Is it not a bit unnerving, having this thing flying above you?
You just skate and you hear this buzzing in the background.

Tom_Knox_switch_5050_GREY_copyright_Henry_KingsfordSwitch backside 50-50 into bank, Lyon. Photo: Fred Mortagne.

Do you know how he made the Urban Isolation film?
He used a program to edit out every car that he didn’t want in. It was gnarly, apparently. They were going out early in the morning thinking the locations would be empty, but there was still lots of traffic. Some of the stuff they were trying was pretty dangerous. The freeways out there are gnarly. We’d see spots out driving and say, “Shit, that looks skateable,” but those boys actually did it.

How did you find LA generally? I know you skated there when you were very young, but what about from an adult perspective? In many ways it’s the antithesis of London.
Yes, it definitely is. It’s very spread out and it’s hard to get places. You need a car. Public transport is shit, absolutely rubbish. I know quite a few people who have been there, got hurt or not had people around to skate with, and had quite a bad time. Also, you can’t drink on the streets so people go to bars every night. Luckily we had a porch and a patio at the apartment, so we’d have people over instead. One night (Paul) Shier came to pick me up in his car and I ran out to meet him with a beer, and he was like, “You can’t have that fucking beer in here, get out!” And you can’t. If the police saw me in the back with a beer, they’d stress. Obviously I’m used to being in London, where it’s completely fine to drink anywhere.

What about spots? London is associated with a certain type of spot and again you could say LA is the opposite in this respect.
What I found out there was that even if you found some really cool-looking, unusual spot, it would still be rinsed. There are just so many skaters out there who are skating all the time; shit just gets rinsed.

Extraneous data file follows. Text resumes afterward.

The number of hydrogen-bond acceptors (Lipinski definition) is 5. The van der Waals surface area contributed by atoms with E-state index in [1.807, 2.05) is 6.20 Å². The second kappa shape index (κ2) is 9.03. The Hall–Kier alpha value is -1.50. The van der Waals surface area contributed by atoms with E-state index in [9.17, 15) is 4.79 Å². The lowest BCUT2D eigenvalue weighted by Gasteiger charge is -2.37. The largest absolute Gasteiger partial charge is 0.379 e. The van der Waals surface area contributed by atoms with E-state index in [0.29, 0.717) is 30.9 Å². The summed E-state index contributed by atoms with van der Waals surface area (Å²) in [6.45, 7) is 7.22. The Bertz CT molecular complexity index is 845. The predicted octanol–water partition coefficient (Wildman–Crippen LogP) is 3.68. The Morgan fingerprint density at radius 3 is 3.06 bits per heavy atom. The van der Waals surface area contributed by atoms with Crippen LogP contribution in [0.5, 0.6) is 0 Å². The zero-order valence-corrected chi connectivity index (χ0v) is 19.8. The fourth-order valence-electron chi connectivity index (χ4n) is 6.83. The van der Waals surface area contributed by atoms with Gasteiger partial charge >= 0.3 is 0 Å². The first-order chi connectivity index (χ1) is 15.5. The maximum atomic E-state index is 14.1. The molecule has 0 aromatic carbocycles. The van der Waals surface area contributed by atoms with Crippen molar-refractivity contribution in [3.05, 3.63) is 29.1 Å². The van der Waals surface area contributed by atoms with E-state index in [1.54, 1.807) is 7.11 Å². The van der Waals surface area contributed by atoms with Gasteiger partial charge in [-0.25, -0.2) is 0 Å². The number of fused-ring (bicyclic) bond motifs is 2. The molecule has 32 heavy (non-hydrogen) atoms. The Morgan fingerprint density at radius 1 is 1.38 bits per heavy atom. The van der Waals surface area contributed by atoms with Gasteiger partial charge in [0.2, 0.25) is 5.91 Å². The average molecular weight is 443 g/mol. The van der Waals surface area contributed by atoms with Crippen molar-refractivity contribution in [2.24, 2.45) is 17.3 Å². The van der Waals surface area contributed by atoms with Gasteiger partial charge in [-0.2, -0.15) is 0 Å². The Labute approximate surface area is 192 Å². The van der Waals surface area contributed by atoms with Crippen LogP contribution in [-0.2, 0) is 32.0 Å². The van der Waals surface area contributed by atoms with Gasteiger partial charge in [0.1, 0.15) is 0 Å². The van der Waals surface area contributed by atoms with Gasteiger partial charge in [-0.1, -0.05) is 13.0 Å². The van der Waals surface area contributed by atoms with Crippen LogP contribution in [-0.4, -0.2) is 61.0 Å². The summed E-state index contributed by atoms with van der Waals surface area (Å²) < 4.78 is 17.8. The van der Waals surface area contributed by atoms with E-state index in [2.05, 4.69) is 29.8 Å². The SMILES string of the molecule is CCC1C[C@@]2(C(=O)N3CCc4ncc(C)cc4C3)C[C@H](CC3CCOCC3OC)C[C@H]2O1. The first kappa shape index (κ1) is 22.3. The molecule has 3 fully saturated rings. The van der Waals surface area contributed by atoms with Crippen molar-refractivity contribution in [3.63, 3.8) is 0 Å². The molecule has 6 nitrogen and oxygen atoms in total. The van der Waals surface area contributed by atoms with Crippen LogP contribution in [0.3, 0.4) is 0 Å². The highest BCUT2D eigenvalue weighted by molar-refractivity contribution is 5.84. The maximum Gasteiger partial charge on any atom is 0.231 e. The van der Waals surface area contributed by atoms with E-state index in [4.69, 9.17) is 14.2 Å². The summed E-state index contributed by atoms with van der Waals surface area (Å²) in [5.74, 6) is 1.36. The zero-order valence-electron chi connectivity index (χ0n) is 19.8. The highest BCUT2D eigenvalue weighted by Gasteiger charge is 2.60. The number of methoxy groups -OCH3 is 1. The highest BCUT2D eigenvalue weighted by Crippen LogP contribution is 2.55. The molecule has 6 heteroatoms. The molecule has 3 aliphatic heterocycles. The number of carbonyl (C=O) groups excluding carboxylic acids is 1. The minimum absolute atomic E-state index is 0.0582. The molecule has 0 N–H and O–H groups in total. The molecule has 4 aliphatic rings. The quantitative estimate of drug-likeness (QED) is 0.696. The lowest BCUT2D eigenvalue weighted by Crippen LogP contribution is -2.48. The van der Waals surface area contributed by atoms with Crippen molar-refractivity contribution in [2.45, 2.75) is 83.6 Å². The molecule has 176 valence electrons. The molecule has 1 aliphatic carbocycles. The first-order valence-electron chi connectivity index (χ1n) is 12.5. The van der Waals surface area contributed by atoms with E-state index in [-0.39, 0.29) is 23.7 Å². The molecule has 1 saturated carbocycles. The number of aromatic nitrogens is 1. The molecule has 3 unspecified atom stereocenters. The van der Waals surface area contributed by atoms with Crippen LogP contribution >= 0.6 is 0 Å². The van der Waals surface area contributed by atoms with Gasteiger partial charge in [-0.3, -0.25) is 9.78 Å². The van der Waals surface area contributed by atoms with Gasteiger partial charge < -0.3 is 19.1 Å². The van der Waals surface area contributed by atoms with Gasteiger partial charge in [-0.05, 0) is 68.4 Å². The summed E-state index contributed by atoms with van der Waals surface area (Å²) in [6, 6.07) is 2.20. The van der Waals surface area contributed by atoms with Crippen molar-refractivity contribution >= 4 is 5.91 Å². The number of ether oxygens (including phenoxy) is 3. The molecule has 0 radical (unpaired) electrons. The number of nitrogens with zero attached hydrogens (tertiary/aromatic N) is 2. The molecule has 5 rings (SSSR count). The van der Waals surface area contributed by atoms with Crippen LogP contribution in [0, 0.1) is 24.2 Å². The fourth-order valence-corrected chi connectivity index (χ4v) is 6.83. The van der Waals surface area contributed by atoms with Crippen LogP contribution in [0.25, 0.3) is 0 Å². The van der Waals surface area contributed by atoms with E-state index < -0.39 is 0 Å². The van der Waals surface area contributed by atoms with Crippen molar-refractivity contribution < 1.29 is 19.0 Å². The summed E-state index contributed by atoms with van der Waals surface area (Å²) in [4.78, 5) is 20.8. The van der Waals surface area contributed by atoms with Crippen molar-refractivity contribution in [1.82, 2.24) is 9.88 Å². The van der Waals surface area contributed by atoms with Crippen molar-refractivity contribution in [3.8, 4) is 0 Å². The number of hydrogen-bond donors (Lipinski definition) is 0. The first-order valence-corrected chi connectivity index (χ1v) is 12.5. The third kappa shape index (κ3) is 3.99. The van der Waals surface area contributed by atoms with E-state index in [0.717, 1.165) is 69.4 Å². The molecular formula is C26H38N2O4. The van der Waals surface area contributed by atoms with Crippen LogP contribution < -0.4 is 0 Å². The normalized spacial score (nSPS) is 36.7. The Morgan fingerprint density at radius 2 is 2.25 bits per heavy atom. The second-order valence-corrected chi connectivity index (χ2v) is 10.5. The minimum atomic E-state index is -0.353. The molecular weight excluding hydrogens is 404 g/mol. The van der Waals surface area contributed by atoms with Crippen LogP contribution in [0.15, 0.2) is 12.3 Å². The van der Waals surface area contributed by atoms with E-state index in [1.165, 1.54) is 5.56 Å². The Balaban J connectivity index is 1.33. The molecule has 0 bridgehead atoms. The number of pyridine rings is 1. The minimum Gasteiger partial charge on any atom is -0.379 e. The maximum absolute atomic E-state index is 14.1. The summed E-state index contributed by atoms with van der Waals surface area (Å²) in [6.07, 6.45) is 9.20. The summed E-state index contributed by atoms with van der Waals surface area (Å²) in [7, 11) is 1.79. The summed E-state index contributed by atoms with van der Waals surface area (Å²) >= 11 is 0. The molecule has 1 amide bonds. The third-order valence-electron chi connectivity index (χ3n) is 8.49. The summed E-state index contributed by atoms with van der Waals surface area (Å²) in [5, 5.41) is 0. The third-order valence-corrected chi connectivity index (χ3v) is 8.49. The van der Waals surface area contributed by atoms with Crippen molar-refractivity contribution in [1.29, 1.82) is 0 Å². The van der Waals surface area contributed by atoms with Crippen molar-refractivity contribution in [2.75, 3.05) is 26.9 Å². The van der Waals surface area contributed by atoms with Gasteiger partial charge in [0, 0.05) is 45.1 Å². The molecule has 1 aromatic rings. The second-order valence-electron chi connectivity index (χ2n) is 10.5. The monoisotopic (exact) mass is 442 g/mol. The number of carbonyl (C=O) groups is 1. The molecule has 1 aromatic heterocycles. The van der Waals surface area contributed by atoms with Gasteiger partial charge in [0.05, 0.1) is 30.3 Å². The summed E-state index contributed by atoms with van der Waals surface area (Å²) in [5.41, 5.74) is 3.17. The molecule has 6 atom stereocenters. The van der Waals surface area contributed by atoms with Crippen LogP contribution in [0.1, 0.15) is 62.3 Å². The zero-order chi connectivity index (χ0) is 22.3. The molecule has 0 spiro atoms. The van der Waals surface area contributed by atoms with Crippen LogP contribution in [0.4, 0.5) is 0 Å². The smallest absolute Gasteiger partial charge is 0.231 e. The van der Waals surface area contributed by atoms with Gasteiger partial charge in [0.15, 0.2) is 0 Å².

After Eleventh Hour, you’ve become associated with skating rough London housing estates, especially long lines. Not long ago, you were known for skating bigger stuff, rails and stairs. Was this a conscious shift?
Not really. I’ve always tried to skate everything, even as a kid. I just wasn’t that good and didn’t know where these spots were. If I was filming something or shooting a photo, it was a lot easier to jump down some stairs than to try something else.

Tom_Knox_180_fakie_50_GREY_copyrigh_Henry_KingsfordFrontside 180 fakie 5-0 revert, Southwark.

Has your friend and filmmaker Jacob Harris been influential in this shift? I know he has strong views about spots and their impact on the aesthetic of his videos.
Yes, definitely, him and everyone else I skate with. There are just so many incredible spots in estates that it’s hard to film a part in London and not skate them often. It’s not for aesthetic reasons most the time, though. We just skate them because they are really good. With the long lines it was never supposed to be my trademark or anything, it’s just that spots link up so well in London. The roads are often small and you can cover a long distance with objects to skate along the way.